University of Porto (PORTUGAL)
About this paper:
Appears in: ICERI2018 Proceedings
Publication year: 2018
Pages: 2058-2065
ISBN: 978-84-09-05948-5
ISSN: 2340-1095
doi: 10.21125/iceri.2018.1442
Conference name: 11th annual International Conference of Education, Research and Innovation
Dates: 12-14 November, 2018
Location: Seville, Spain
An examination publicly available information and curricula of arts, design and architecture undergraduate programmes offered by Portuguese public higher education institutions led to the conclusion that out of the approximately 15500 students enrolled in 105 such undergraduate programmes, around 7600 students have access to learning computer programming, as 50 programmes offer at least one compulsory or elective unit about the subject. However, the beliefs and opinions towards computer programming by students in higher art and design education remains a gap that we want to face in our research through application of technology acceptance models, which albeit rooted in management and information sciences have a rich history of application in education.

To that effect, a study was conducted which applied a survey instrument based on the Unified Theory of Acceptance and Use of Technology (UTAUT) to an opportunity sample of students currently enrolled in visual arts, music, design and architecture undergraduate programmes. Out of 187 responses, 41.2% reported proficiency in some form of computer programming, 35.8% reported to be currently learning, and only 23% reported no knowledge of the subject.

Some correlations were found between students’ programming knowledge, gender, age, seniority, perceived voluntariness and their perceptions of utility, effort, peer approval, anxiety, and intention to program or to learn it. Students with higher levels of programming knowledge were more likely to expect greater utility and lesser effort from programming, as well as to hold the opinion that programming conforms to their peers’ expectation. Such expectations of utility, effortlessness and peer approval were all found to positively correlate with students’ intention to program or, in the case of students without such knowledge, an intention to learn computer programming. Among students learning or already proficient at programming, it was found that their perceived voluntariness of the activity correlated with their perception of programming’s utility and effortlessness, and hence with their intention to program in a near future, whereas students that assessed their use or learning of programming as compulsory reported a higher anxiety. Among students currently learning to code, anxiety negatively correlated with an intention to program in a near future. This group of students reported greater levels of anxiety about the subject than those that don’t know programming, and students who claimed proficiency at programming reported the least anxiety about it. Female students were more likely to ascribe greater anxiety to the perspective of programming computers, as did younger students in general. As their interests presumably become more consolidated, more senior students who didn’t know programming yet were more likely to report a lesser influence by their peers and a lesser interest in learning to code.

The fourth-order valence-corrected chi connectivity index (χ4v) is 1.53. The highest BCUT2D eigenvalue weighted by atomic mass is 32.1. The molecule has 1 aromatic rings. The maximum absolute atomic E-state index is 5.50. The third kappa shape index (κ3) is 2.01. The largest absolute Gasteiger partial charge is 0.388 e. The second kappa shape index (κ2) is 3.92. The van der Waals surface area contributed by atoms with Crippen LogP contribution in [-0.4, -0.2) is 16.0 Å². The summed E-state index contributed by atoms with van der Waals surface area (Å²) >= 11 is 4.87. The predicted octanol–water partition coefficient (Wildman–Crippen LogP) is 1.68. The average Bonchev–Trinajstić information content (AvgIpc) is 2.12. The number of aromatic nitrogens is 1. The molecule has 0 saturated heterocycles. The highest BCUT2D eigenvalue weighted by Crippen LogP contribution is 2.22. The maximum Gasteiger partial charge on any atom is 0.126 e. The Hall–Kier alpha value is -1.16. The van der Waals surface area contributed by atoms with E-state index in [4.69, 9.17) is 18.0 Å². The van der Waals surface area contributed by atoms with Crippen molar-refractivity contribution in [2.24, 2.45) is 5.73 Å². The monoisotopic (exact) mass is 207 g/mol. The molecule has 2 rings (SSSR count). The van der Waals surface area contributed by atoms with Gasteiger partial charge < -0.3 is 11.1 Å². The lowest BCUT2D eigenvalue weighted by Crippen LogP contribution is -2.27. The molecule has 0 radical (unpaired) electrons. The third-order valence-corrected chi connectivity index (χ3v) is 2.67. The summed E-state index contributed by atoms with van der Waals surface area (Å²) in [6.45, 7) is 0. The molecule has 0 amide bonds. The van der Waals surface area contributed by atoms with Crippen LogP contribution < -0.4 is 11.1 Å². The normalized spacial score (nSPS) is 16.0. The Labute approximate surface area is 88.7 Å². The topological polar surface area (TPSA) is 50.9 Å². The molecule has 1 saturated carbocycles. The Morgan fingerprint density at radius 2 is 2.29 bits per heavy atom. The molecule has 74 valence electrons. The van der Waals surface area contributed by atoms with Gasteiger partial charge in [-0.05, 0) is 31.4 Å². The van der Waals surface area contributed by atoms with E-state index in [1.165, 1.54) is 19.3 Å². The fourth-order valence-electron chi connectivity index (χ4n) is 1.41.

From these findings it can be inferred that students’ anxiety presents a challenge to educators engaged with computer programming, and that efforts to demystify it, in articulation with work towards mitigating gender differences, given the female majority among students, should be paramount in adapting programming syllabi to arts and design education. These findings can also encourage researchers to further research the subject, both through larger technology acceptance studies and practice characterization case-studies.
Higher education, arts education, design education, technology acceptance, utaut model, creative code, computer programming, student survey.